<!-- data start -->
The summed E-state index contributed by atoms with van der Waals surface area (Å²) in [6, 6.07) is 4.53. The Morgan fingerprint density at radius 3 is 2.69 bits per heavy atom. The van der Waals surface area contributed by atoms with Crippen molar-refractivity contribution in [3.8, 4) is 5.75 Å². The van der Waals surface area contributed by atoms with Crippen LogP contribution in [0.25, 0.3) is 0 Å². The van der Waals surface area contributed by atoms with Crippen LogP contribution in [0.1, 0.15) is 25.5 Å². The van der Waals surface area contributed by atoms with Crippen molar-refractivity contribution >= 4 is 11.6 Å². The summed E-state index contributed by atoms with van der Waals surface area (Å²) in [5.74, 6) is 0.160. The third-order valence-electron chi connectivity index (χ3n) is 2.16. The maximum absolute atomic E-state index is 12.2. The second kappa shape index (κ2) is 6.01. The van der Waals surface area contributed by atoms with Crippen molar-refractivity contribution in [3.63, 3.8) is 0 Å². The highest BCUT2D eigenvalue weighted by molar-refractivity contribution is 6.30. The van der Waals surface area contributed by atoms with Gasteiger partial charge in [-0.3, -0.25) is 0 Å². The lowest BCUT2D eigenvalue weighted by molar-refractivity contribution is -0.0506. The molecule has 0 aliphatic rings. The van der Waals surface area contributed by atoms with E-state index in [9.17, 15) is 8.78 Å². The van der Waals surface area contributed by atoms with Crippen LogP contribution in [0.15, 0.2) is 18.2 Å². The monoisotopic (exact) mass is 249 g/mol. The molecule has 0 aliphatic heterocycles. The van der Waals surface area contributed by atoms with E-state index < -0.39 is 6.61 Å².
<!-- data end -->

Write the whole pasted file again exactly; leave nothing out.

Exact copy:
The summed E-state index contributed by atoms with van der Waals surface area (Å²) in [6, 6.07) is 4.53. The Morgan fingerprint density at radius 3 is 2.69 bits per heavy atom. The van der Waals surface area contributed by atoms with Crippen molar-refractivity contribution in [3.8, 4) is 5.75 Å². The van der Waals surface area contributed by atoms with Crippen LogP contribution in [0.25, 0.3) is 0 Å². The van der Waals surface area contributed by atoms with Crippen LogP contribution in [0.1, 0.15) is 25.5 Å². The van der Waals surface area contributed by atoms with Crippen molar-refractivity contribution >= 4 is 11.6 Å². The summed E-state index contributed by atoms with van der Waals surface area (Å²) in [5.74, 6) is 0.160. The third-order valence-electron chi connectivity index (χ3n) is 2.16. The maximum absolute atomic E-state index is 12.2. The second kappa shape index (κ2) is 6.01. The van der Waals surface area contributed by atoms with Crippen molar-refractivity contribution in [3.63, 3.8) is 0 Å². The highest BCUT2D eigenvalue weighted by molar-refractivity contribution is 6.30. The van der Waals surface area contributed by atoms with Gasteiger partial charge in [-0.3, -0.25) is 0 Å². The lowest BCUT2D eigenvalue weighted by molar-refractivity contribution is -0.0506. The molecule has 0 aliphatic rings. The van der Waals surface area contributed by atoms with E-state index in [9.17, 15) is 8.78 Å². The van der Waals surface area contributed by atoms with Crippen LogP contribution in [0.15, 0.2) is 18.2 Å². The monoisotopic (exact) mass is 249 g/mol. The molecule has 0 aliphatic heterocycles. The van der Waals surface area contributed by atoms with E-state index < -0.39 is 6.61 Å².